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Taxman demands PINs of pension scheme members

Times Tower
KRA head office at Times Tower in Nairobi. FILE PHOTO | NMG 

Kenya Revenue Authority (KRA) has demanded pension schemes supply tax details of their members and their beneficiaries in a move likely to expand its data as it increases surveillance to nab tax cheats.

Consequently, pension firms have begun writing to members to fulfil KRA’s request.

“We would appreciate if you sent recent copies of your ID and KRA PIN certificate for our record keeping,” said a pension’s agency to a member in the notice seen by the Business Daily.

“We would also like to update your beneficiary information. Please include their correct names, birth dates, phone numbers and email addresses, birth certificates, ID copies and KRA PINS where necessary.”

KRA had earlier announced bids to gain access to bank and mobile money records as part of the effort to smoke out businesses and individuals who have been understating incomes to reduce tax burden. The move elicited protests from privacy lobbies.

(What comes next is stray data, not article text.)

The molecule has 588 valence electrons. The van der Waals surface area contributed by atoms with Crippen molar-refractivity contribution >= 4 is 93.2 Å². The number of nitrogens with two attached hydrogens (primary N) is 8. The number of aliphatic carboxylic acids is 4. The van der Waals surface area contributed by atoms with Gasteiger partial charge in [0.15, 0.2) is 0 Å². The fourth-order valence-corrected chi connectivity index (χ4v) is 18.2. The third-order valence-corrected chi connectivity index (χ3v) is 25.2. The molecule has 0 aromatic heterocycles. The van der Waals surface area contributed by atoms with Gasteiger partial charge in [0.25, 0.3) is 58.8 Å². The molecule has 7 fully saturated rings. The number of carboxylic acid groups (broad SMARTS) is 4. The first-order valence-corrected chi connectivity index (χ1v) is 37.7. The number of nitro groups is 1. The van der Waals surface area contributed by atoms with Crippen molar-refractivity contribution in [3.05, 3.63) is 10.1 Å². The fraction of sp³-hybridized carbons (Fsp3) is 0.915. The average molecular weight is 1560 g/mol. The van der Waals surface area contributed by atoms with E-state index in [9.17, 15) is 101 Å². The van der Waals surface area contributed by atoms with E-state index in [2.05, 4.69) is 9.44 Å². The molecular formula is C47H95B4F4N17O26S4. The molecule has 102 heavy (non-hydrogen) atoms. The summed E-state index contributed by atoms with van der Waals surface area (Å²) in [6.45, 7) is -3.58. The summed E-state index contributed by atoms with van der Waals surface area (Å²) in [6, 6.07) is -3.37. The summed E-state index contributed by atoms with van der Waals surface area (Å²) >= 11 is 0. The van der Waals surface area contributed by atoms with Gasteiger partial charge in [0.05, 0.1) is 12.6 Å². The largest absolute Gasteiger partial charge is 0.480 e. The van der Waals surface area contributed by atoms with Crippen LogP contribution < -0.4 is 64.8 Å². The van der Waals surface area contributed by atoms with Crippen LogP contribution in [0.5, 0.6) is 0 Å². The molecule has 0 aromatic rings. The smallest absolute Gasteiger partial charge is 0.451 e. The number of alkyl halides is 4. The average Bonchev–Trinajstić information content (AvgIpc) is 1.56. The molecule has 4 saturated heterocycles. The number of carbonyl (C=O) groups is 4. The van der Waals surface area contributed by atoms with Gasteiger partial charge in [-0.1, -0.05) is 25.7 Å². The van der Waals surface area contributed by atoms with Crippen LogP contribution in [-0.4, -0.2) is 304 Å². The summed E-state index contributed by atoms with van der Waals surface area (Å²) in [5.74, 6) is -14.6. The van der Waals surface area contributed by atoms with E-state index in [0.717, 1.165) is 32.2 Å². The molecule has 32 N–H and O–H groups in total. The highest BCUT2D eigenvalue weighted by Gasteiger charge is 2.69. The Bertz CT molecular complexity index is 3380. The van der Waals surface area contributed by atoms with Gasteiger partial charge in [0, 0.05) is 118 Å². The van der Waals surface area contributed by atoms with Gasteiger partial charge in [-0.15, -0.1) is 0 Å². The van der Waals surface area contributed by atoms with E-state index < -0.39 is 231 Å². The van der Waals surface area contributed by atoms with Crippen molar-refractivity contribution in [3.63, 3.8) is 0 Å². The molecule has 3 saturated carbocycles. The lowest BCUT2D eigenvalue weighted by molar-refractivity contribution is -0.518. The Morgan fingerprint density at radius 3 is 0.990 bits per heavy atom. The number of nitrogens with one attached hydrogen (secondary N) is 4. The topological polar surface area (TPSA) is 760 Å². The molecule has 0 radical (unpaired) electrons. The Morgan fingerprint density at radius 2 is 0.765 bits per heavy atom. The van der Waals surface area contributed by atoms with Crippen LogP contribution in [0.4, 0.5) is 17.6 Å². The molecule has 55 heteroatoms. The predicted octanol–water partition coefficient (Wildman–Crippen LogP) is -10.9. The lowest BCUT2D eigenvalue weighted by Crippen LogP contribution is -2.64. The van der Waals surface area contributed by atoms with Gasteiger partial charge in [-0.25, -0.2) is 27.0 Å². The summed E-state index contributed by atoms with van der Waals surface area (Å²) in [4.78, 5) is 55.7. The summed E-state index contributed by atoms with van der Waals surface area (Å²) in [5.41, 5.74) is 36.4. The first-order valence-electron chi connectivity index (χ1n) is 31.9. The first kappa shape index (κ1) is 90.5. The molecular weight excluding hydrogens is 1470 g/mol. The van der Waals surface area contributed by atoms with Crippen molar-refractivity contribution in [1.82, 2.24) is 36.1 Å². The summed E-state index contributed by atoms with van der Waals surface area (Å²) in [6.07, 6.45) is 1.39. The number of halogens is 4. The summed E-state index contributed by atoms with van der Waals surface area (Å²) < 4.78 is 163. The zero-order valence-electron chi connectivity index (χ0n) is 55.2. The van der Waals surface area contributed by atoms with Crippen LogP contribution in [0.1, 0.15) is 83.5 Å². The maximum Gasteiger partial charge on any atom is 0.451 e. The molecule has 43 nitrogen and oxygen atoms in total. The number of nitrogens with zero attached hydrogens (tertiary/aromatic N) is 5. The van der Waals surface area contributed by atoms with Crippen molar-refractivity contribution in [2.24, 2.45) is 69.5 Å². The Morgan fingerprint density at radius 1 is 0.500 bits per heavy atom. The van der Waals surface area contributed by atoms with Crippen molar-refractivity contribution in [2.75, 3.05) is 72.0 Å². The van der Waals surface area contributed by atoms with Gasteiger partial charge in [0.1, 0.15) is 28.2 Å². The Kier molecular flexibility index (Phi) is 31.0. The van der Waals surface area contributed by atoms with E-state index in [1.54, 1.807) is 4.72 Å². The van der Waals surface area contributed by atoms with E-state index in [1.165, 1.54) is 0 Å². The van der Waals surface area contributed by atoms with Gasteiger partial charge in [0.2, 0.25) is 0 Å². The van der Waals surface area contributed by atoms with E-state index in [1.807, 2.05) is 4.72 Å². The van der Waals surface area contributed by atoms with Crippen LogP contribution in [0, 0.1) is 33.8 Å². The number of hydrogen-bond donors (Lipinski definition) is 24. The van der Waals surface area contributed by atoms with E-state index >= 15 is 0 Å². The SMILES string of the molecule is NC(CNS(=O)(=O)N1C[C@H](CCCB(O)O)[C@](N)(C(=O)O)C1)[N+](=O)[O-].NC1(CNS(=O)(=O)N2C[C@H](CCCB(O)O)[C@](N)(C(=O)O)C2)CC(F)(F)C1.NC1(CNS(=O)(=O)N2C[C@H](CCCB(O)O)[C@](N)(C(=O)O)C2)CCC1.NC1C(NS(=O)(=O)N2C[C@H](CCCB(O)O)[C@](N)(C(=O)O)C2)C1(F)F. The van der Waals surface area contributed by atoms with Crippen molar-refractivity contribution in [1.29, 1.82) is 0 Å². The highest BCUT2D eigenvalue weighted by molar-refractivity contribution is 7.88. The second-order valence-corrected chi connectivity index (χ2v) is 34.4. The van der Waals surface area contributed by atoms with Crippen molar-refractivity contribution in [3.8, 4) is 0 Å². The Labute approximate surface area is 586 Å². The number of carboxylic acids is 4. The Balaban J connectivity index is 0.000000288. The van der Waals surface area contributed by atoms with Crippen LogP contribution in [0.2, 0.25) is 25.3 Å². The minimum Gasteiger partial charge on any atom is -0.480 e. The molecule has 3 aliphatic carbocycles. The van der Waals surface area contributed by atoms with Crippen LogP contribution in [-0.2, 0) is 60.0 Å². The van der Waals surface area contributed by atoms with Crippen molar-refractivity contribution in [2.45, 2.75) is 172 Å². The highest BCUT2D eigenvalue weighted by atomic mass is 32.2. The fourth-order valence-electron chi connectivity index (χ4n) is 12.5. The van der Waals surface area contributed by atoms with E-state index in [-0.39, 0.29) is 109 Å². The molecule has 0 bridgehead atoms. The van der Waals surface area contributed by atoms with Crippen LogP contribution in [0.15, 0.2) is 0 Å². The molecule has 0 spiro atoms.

The taxman early this year also turned focus on payments made to local doctors by 12 global firms that offer insurance cover to Kenya’s wealthy businessmen and expatriates in the ongoing crackdown against tax evasion.

KRA, in a notice to local insurance brokers, demanded a record of doctor payments made by the foreign-based underwriters that include US and European firms to enable it calculate taxes due from medical providers and practitioners linked to them.

Last month it emerged KRA will start getting real-time data on motor vehicle purchases, property deals and real estate investors seeking electricity meters after integrating its system with other agencies in a high-tech war against tax cheats.

The taxman is integrating its system with third parties like Kenya Power #ticker:KPLC, National Construction Authority, the National Transport and Safety Authority and other agencies for speedy access to data on taxpayers’ spending patterns.

The move came as KRA, which has perennially missed collection targets, is looking to seal revenue leaks against the backdrop of ever higher collection targets set by the Treasury.